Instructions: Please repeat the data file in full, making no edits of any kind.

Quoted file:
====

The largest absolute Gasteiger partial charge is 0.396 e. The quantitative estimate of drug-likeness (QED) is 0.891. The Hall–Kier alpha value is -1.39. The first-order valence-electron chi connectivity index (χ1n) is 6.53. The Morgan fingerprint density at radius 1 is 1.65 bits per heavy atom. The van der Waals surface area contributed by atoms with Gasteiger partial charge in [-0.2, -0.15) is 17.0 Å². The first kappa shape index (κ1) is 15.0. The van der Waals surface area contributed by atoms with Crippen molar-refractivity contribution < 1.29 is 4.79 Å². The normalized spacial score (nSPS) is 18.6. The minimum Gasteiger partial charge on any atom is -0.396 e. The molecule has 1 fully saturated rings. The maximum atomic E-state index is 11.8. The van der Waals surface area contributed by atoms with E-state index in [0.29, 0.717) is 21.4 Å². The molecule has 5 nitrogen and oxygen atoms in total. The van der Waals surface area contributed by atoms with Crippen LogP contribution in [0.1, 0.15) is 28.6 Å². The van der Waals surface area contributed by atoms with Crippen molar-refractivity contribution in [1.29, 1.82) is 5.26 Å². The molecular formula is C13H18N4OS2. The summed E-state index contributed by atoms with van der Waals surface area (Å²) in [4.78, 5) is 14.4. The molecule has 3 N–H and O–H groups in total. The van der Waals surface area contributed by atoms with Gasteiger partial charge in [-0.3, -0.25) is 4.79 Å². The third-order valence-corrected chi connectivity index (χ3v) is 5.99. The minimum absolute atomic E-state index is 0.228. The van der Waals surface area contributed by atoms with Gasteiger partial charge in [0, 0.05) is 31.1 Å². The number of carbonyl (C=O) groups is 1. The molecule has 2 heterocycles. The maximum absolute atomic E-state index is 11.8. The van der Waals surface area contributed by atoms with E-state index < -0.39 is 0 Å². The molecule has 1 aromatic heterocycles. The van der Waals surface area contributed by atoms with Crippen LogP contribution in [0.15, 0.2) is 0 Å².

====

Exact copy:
The largest absolute Gasteiger partial charge is 0.396 e. The quantitative estimate of drug-likeness (QED) is 0.891. The Hall–Kier alpha value is -1.39. The first-order valence-electron chi connectivity index (χ1n) is 6.53. The Morgan fingerprint density at radius 1 is 1.65 bits per heavy atom. The van der Waals surface area contributed by atoms with Gasteiger partial charge in [-0.2, -0.15) is 17.0 Å². The first kappa shape index (κ1) is 15.0. The van der Waals surface area contributed by atoms with Crippen molar-refractivity contribution < 1.29 is 4.79 Å². The normalized spacial score (nSPS) is 18.6. The minimum Gasteiger partial charge on any atom is -0.396 e. The molecule has 1 fully saturated rings. The maximum atomic E-state index is 11.8. The van der Waals surface area contributed by atoms with E-state index in [0.29, 0.717) is 21.4 Å². The molecule has 5 nitrogen and oxygen atoms in total. The van der Waals surface area contributed by atoms with Crippen LogP contribution in [0.1, 0.15) is 28.6 Å². The van der Waals surface area contributed by atoms with Crippen molar-refractivity contribution in [1.29, 1.82) is 5.26 Å². The molecular formula is C13H18N4OS2. The summed E-state index contributed by atoms with van der Waals surface area (Å²) in [4.78, 5) is 14.4. The molecule has 3 N–H and O–H groups in total. The van der Waals surface area contributed by atoms with Gasteiger partial charge in [-0.3, -0.25) is 4.79 Å². The third-order valence-corrected chi connectivity index (χ3v) is 5.99. The minimum absolute atomic E-state index is 0.228. The van der Waals surface area contributed by atoms with Gasteiger partial charge in [0, 0.05) is 31.1 Å². The number of carbonyl (C=O) groups is 1. The molecule has 2 heterocycles. The maximum absolute atomic E-state index is 11.8. The van der Waals surface area contributed by atoms with E-state index < -0.39 is 0 Å². The molecule has 1 aromatic heterocycles. The van der Waals surface area contributed by atoms with Crippen LogP contribution in [0.15, 0.2) is 0 Å².